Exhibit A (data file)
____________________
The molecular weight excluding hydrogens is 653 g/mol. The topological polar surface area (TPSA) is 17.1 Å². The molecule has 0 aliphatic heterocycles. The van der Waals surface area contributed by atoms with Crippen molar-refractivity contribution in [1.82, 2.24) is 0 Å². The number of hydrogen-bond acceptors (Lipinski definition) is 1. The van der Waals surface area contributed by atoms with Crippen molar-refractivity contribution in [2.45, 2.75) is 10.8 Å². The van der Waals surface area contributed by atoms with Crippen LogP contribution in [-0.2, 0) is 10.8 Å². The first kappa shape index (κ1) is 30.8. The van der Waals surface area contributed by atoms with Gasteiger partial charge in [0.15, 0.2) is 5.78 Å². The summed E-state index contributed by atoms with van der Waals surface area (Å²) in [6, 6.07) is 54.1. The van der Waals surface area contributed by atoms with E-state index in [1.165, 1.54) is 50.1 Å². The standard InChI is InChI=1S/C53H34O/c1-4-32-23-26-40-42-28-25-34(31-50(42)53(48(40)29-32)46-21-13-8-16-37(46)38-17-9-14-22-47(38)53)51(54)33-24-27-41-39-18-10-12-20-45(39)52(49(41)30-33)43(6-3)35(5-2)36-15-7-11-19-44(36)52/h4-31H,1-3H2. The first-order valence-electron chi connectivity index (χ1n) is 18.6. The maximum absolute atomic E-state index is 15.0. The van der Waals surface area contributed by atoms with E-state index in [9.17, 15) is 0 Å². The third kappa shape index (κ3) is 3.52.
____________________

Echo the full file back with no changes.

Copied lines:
The molecular weight excluding hydrogens is 653 g/mol. The topological polar surface area (TPSA) is 17.1 Å². The molecule has 0 aliphatic heterocycles. The van der Waals surface area contributed by atoms with Crippen molar-refractivity contribution in [1.82, 2.24) is 0 Å². The number of hydrogen-bond acceptors (Lipinski definition) is 1. The van der Waals surface area contributed by atoms with Crippen molar-refractivity contribution in [2.45, 2.75) is 10.8 Å². The van der Waals surface area contributed by atoms with Crippen LogP contribution in [-0.2, 0) is 10.8 Å². The first kappa shape index (κ1) is 30.8. The van der Waals surface area contributed by atoms with Gasteiger partial charge in [0.15, 0.2) is 5.78 Å². The summed E-state index contributed by atoms with van der Waals surface area (Å²) in [6, 6.07) is 54.1. The van der Waals surface area contributed by atoms with E-state index in [1.165, 1.54) is 50.1 Å². The standard InChI is InChI=1S/C53H34O/c1-4-32-23-26-40-42-28-25-34(31-50(42)53(48(40)29-32)46-21-13-8-16-37(46)38-17-9-14-22-47(38)53)51(54)33-24-27-41-39-18-10-12-20-45(39)52(49(41)30-33)43(6-3)35(5-2)36-15-7-11-19-44(36)52/h4-31H,1-3H2. The first-order valence-electron chi connectivity index (χ1n) is 18.6. The maximum absolute atomic E-state index is 15.0. The van der Waals surface area contributed by atoms with E-state index in [9.17, 15) is 0 Å². The third kappa shape index (κ3) is 3.52.